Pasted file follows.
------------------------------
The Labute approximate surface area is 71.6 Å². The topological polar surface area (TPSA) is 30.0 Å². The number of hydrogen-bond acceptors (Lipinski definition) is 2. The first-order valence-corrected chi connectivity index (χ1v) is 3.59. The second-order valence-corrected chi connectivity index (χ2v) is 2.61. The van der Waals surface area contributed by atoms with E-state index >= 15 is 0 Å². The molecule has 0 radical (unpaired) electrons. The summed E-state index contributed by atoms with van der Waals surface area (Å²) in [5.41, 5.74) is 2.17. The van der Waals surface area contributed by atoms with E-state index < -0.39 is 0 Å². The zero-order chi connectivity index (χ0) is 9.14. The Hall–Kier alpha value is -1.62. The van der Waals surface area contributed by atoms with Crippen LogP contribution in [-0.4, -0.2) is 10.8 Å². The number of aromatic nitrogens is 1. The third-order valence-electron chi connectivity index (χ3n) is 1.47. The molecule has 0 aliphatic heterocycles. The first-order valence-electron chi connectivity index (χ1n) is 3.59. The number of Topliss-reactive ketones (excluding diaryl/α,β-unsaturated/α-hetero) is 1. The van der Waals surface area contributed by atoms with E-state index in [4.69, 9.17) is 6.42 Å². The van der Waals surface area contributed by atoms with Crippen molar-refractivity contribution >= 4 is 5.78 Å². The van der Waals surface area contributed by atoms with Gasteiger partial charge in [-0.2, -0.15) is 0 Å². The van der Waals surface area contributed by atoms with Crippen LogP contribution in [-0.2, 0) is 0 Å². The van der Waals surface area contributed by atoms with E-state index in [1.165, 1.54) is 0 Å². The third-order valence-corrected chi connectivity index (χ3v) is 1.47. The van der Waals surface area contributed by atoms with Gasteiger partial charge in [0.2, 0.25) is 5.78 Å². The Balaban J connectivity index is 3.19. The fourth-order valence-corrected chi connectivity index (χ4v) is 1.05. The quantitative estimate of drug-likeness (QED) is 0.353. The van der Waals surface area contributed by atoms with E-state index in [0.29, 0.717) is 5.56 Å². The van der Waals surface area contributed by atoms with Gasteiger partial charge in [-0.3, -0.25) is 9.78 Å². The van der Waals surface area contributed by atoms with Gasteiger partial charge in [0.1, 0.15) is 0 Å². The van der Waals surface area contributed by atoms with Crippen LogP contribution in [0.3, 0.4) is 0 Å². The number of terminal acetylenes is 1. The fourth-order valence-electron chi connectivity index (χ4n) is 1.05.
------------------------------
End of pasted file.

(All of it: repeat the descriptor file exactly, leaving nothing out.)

The Labute approximate surface area is 71.6 Å². The topological polar surface area (TPSA) is 30.0 Å². The number of hydrogen-bond acceptors (Lipinski definition) is 2. The first-order valence-corrected chi connectivity index (χ1v) is 3.59. The second-order valence-corrected chi connectivity index (χ2v) is 2.61. The van der Waals surface area contributed by atoms with E-state index >= 15 is 0 Å². The molecule has 0 radical (unpaired) electrons. The summed E-state index contributed by atoms with van der Waals surface area (Å²) in [5.41, 5.74) is 2.17. The van der Waals surface area contributed by atoms with E-state index < -0.39 is 0 Å². The zero-order chi connectivity index (χ0) is 9.14. The Hall–Kier alpha value is -1.62. The van der Waals surface area contributed by atoms with Crippen LogP contribution in [-0.4, -0.2) is 10.8 Å². The number of aromatic nitrogens is 1. The third-order valence-electron chi connectivity index (χ3n) is 1.47. The molecule has 0 aliphatic heterocycles. The first-order valence-electron chi connectivity index (χ1n) is 3.59. The number of Topliss-reactive ketones (excluding diaryl/α,β-unsaturated/α-hetero) is 1. The van der Waals surface area contributed by atoms with E-state index in [4.69, 9.17) is 6.42 Å². The van der Waals surface area contributed by atoms with Crippen molar-refractivity contribution >= 4 is 5.78 Å². The van der Waals surface area contributed by atoms with Gasteiger partial charge in [-0.2, -0.15) is 0 Å². The van der Waals surface area contributed by atoms with Crippen LogP contribution in [-0.2, 0) is 0 Å². The van der Waals surface area contributed by atoms with E-state index in [1.165, 1.54) is 0 Å². The third-order valence-corrected chi connectivity index (χ3v) is 1.47. The van der Waals surface area contributed by atoms with Gasteiger partial charge in [0.2, 0.25) is 5.78 Å². The Balaban J connectivity index is 3.19. The fourth-order valence-corrected chi connectivity index (χ4v) is 1.05. The quantitative estimate of drug-likeness (QED) is 0.353. The van der Waals surface area contributed by atoms with E-state index in [0.29, 0.717) is 5.56 Å². The van der Waals surface area contributed by atoms with Gasteiger partial charge in [-0.3, -0.25) is 9.78 Å². The van der Waals surface area contributed by atoms with Gasteiger partial charge in [0.1, 0.15) is 0 Å². The van der Waals surface area contributed by atoms with Crippen LogP contribution in [0.3, 0.4) is 0 Å². The number of terminal acetylenes is 1. The fourth-order valence-electron chi connectivity index (χ4n) is 1.05.